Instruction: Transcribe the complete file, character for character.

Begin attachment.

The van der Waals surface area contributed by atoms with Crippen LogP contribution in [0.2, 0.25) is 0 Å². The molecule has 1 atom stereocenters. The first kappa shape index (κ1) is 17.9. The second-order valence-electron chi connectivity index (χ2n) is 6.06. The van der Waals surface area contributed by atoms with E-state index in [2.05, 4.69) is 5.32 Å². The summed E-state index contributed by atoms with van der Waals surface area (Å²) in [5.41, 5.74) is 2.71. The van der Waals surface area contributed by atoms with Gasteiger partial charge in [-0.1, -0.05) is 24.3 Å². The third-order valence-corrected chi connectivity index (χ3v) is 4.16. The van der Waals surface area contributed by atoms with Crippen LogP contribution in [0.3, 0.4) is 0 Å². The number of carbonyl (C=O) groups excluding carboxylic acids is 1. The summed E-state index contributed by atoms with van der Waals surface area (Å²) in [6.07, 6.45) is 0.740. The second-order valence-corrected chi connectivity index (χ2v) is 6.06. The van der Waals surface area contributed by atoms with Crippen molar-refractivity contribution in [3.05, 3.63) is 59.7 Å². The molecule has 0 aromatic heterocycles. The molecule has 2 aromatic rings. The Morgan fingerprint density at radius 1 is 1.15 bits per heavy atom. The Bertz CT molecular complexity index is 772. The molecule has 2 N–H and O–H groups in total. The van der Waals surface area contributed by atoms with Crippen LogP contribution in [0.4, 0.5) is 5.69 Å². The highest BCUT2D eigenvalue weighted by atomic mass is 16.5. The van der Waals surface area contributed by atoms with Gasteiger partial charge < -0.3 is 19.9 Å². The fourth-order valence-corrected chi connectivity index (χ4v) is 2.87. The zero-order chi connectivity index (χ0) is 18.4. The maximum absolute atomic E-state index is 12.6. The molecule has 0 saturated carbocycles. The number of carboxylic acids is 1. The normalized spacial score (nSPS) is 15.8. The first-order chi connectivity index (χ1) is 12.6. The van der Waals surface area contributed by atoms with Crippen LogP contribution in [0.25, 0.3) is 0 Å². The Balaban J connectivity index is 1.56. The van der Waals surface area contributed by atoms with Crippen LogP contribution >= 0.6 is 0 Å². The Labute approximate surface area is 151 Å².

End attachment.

The van der Waals surface area contributed by atoms with Crippen LogP contribution in [0.2, 0.25) is 0 Å². The molecule has 1 atom stereocenters. The first kappa shape index (κ1) is 17.9. The second-order valence-electron chi connectivity index (χ2n) is 6.06. The van der Waals surface area contributed by atoms with E-state index in [2.05, 4.69) is 5.32 Å². The summed E-state index contributed by atoms with van der Waals surface area (Å²) in [5.41, 5.74) is 2.71. The van der Waals surface area contributed by atoms with Gasteiger partial charge in [-0.1, -0.05) is 24.3 Å². The third-order valence-corrected chi connectivity index (χ3v) is 4.16. The van der Waals surface area contributed by atoms with Crippen LogP contribution in [0.3, 0.4) is 0 Å². The number of carbonyl (C=O) groups excluding carboxylic acids is 1. The summed E-state index contributed by atoms with van der Waals surface area (Å²) in [6.07, 6.45) is 0.740. The second-order valence-corrected chi connectivity index (χ2v) is 6.06. The van der Waals surface area contributed by atoms with Crippen molar-refractivity contribution in [3.05, 3.63) is 59.7 Å². The molecule has 0 aromatic heterocycles. The molecule has 2 aromatic rings. The Morgan fingerprint density at radius 1 is 1.15 bits per heavy atom. The Bertz CT molecular complexity index is 772. The molecule has 2 N–H and O–H groups in total. The van der Waals surface area contributed by atoms with Crippen LogP contribution in [0.4, 0.5) is 5.69 Å². The highest BCUT2D eigenvalue weighted by atomic mass is 16.5. The van der Waals surface area contributed by atoms with Gasteiger partial charge < -0.3 is 19.9 Å². The fourth-order valence-corrected chi connectivity index (χ4v) is 2.87. The zero-order chi connectivity index (χ0) is 18.4. The maximum absolute atomic E-state index is 12.6. The molecule has 0 saturated carbocycles. The number of carboxylic acids is 1. The normalized spacial score (nSPS) is 15.8. The first-order chi connectivity index (χ1) is 12.6. The van der Waals surface area contributed by atoms with Crippen LogP contribution in [0.25, 0.3) is 0 Å². The Balaban J connectivity index is 1.56. The van der Waals surface area contributed by atoms with Crippen LogP contribution >= 0.6 is 0 Å². The Labute approximate surface area is 151 Å².